Why abodest thou among the sheepfolds, to hear the bleatings
of the flocks?
&c.] This tribe abounded with flocks and herds, and therefore chose the country on the other side Jordan, as suitable for them; and now, at this critical juncture, they judged it wisest, and their best policy, to abide by them, and the care of them; lest by intermeddling, should Jabin prevail, he might be provoked to fall upon them, and take them from them; wherefore the bleatings of their flocks, and the whistlings of the shepherds that kept them, sounded louder in their ears, and more engrossed their attention, than the groans and cries of Israel under oppression; or than the soundings of the trumpet, the alarm of war, or the loud calls of Deborah and Barak; being under the influence of a carnal worldly spirit, and wanting affection and sympathy towards their brethren, about which Deborah here expostulates with them:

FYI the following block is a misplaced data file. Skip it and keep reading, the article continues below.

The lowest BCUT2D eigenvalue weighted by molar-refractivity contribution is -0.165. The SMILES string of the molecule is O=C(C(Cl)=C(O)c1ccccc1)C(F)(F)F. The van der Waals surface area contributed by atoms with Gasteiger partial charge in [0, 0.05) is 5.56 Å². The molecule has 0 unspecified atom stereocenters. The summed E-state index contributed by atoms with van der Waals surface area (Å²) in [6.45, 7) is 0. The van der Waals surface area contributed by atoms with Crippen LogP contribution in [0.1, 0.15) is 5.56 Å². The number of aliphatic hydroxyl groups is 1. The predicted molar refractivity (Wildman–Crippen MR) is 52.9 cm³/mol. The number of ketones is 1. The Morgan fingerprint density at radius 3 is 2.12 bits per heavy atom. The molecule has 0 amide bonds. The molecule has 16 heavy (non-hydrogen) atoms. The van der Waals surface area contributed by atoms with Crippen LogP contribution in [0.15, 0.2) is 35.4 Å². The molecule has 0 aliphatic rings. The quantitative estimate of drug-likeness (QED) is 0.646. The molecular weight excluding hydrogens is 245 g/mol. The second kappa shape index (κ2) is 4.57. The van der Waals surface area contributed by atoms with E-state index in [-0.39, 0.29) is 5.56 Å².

for the divisions of Reuben [there were] great searchings of heart;
this is repeated to show how much the prophetess, the general of the army, the princes and people, were affected with this conduct of the tribe of Reuben; it gave them much pain and uneasiness, occasioned many inquiries, caused much discourse and conversation, and put them upon thinking, and greatly exercised their minds, what should be the meaning of their behaving after this manner. Cocceius takes these words to be spoken ironically, and renders them,
``at the rivers of Reuben were great men in searchings of heart;''there were wisdom, prudence, counsel, searching, and discerning of spirits, preferring their flocks to the people of God.